Here's the deal: I'm moving a .NET website to Python. I have a database with passwords hashed using the System.Security.Cryptography.SHA1Managed utility.
I'm creating the hash in .NET with the following code:
string hashedPassword = Cryptographer.CreateHash("MYHasher", userInfo.Password);
The MYHasher block looks like this:
<add algorithmType="System.Security.Cryptography.SHA1Managed, mscorlib, Version=126.96.36.199, Culture=neutral, PublicKeyToken=blahblahblah" saltEnabled="true" type="Microsoft.Practices.EnterpriseLibrary.Security.Cryptography.HashAlgorithmProvider, Microsoft.Practices.EnterpriseLibrary.Security.Cryptography, Version=188.8.131.52, Culture=neutral, PublicKeyToken=daahblahdahdah" name="MYHasher" />
So for a given password, I get back and store in the database a 48 byte salted sha1. I assume the last 8 bytes are the salt. I have tried to reproduce the hashing process in python by doing a sha1(salt + password) and sha1(password + salt) but I'm having no luck.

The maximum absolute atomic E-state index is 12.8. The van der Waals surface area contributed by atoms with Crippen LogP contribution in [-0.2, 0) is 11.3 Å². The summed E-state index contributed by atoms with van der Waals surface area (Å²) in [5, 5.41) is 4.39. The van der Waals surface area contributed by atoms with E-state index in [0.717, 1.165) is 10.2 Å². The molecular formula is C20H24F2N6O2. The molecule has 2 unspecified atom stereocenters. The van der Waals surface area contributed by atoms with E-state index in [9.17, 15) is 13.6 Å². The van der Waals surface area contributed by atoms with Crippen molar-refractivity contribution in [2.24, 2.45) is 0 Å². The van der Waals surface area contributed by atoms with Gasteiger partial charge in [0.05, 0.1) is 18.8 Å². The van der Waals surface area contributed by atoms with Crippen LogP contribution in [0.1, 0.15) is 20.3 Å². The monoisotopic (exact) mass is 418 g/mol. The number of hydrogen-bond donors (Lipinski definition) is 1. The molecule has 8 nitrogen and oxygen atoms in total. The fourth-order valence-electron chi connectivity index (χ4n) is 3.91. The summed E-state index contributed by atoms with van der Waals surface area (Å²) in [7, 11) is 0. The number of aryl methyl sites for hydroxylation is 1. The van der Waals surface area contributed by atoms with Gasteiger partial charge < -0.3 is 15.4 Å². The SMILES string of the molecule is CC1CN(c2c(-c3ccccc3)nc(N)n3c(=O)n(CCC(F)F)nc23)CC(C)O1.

My question to you:
- How are the public keys being used?
- How is the password rehashed using the salt.
- How is the salt created? (e.g., When I say saltEnabled="true", what extra magic happens?)
I need specific details that don't just reference other .NET libraries, I'm looking for the actual operational logic that happens in the blackbox.